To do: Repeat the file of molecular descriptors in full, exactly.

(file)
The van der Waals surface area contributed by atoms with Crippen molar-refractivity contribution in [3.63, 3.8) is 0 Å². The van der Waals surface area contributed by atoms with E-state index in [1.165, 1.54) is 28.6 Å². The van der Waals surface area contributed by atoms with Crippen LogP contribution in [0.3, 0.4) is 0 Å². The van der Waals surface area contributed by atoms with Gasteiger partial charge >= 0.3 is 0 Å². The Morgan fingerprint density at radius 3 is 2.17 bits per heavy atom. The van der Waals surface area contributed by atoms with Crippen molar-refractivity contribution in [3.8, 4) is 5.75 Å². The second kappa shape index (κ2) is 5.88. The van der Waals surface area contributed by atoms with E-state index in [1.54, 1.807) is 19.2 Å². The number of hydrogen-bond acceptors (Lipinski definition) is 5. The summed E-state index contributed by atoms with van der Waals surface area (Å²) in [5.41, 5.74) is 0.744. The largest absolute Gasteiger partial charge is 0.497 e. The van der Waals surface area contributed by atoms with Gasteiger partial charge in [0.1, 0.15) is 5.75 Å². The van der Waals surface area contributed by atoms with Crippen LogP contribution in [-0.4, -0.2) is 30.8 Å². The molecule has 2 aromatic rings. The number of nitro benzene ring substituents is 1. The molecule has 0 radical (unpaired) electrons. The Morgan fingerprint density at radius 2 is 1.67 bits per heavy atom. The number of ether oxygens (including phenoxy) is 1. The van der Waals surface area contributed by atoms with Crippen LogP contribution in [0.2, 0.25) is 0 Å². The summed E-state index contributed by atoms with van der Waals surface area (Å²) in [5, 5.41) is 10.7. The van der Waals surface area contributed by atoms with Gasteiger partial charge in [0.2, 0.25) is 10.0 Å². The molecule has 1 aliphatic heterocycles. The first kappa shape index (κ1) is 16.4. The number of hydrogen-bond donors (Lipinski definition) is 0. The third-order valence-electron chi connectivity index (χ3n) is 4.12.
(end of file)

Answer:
The van der Waals surface area contributed by atoms with Crippen molar-refractivity contribution in [3.63, 3.8) is 0 Å². The van der Waals surface area contributed by atoms with E-state index in [1.165, 1.54) is 28.6 Å². The van der Waals surface area contributed by atoms with Crippen LogP contribution in [0.3, 0.4) is 0 Å². The van der Waals surface area contributed by atoms with Gasteiger partial charge >= 0.3 is 0 Å². The Morgan fingerprint density at radius 3 is 2.17 bits per heavy atom. The van der Waals surface area contributed by atoms with Crippen molar-refractivity contribution in [3.8, 4) is 5.75 Å². The second kappa shape index (κ2) is 5.88. The van der Waals surface area contributed by atoms with E-state index in [1.54, 1.807) is 19.2 Å². The number of hydrogen-bond acceptors (Lipinski definition) is 5. The summed E-state index contributed by atoms with van der Waals surface area (Å²) in [5.41, 5.74) is 0.744. The largest absolute Gasteiger partial charge is 0.497 e. The van der Waals surface area contributed by atoms with Gasteiger partial charge in [0.1, 0.15) is 5.75 Å². The van der Waals surface area contributed by atoms with Crippen LogP contribution in [-0.4, -0.2) is 30.8 Å². The molecule has 2 aromatic rings. The number of nitro benzene ring substituents is 1. The molecule has 0 radical (unpaired) electrons. The Morgan fingerprint density at radius 2 is 1.67 bits per heavy atom. The number of ether oxygens (including phenoxy) is 1. The van der Waals surface area contributed by atoms with Crippen LogP contribution in [0.2, 0.25) is 0 Å². The summed E-state index contributed by atoms with van der Waals surface area (Å²) in [5, 5.41) is 10.7. The van der Waals surface area contributed by atoms with Gasteiger partial charge in [0.2, 0.25) is 10.0 Å². The molecule has 1 aliphatic heterocycles. The first kappa shape index (κ1) is 16.4. The number of hydrogen-bond donors (Lipinski definition) is 0. The third-order valence-electron chi connectivity index (χ3n) is 4.12.